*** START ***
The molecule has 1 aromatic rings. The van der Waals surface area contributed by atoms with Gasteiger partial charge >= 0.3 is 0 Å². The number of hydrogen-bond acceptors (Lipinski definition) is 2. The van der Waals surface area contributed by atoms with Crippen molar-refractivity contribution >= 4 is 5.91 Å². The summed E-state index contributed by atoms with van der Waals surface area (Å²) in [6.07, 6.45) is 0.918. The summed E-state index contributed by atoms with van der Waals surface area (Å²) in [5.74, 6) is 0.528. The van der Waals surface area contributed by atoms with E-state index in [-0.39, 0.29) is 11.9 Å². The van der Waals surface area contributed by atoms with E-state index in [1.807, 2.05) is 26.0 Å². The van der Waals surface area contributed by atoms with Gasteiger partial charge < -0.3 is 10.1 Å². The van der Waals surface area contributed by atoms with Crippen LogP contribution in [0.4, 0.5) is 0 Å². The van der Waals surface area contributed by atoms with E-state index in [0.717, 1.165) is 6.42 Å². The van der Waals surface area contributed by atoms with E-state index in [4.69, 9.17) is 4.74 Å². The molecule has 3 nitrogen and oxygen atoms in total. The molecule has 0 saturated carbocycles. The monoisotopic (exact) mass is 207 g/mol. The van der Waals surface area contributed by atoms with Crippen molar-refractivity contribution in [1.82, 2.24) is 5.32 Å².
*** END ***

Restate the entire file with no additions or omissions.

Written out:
The molecule has 1 aromatic rings. The van der Waals surface area contributed by atoms with Gasteiger partial charge >= 0.3 is 0 Å². The number of hydrogen-bond acceptors (Lipinski definition) is 2. The van der Waals surface area contributed by atoms with Crippen molar-refractivity contribution >= 4 is 5.91 Å². The summed E-state index contributed by atoms with van der Waals surface area (Å²) in [6.07, 6.45) is 0.918. The summed E-state index contributed by atoms with van der Waals surface area (Å²) in [5.74, 6) is 0.528. The van der Waals surface area contributed by atoms with E-state index in [-0.39, 0.29) is 11.9 Å². The van der Waals surface area contributed by atoms with E-state index in [1.807, 2.05) is 26.0 Å². The van der Waals surface area contributed by atoms with Gasteiger partial charge < -0.3 is 10.1 Å². The van der Waals surface area contributed by atoms with Crippen LogP contribution in [0.4, 0.5) is 0 Å². The van der Waals surface area contributed by atoms with E-state index in [0.717, 1.165) is 6.42 Å². The van der Waals surface area contributed by atoms with E-state index in [4.69, 9.17) is 4.74 Å². The molecule has 3 nitrogen and oxygen atoms in total. The molecule has 0 saturated carbocycles. The monoisotopic (exact) mass is 207 g/mol. The van der Waals surface area contributed by atoms with Crippen molar-refractivity contribution in [1.82, 2.24) is 5.32 Å².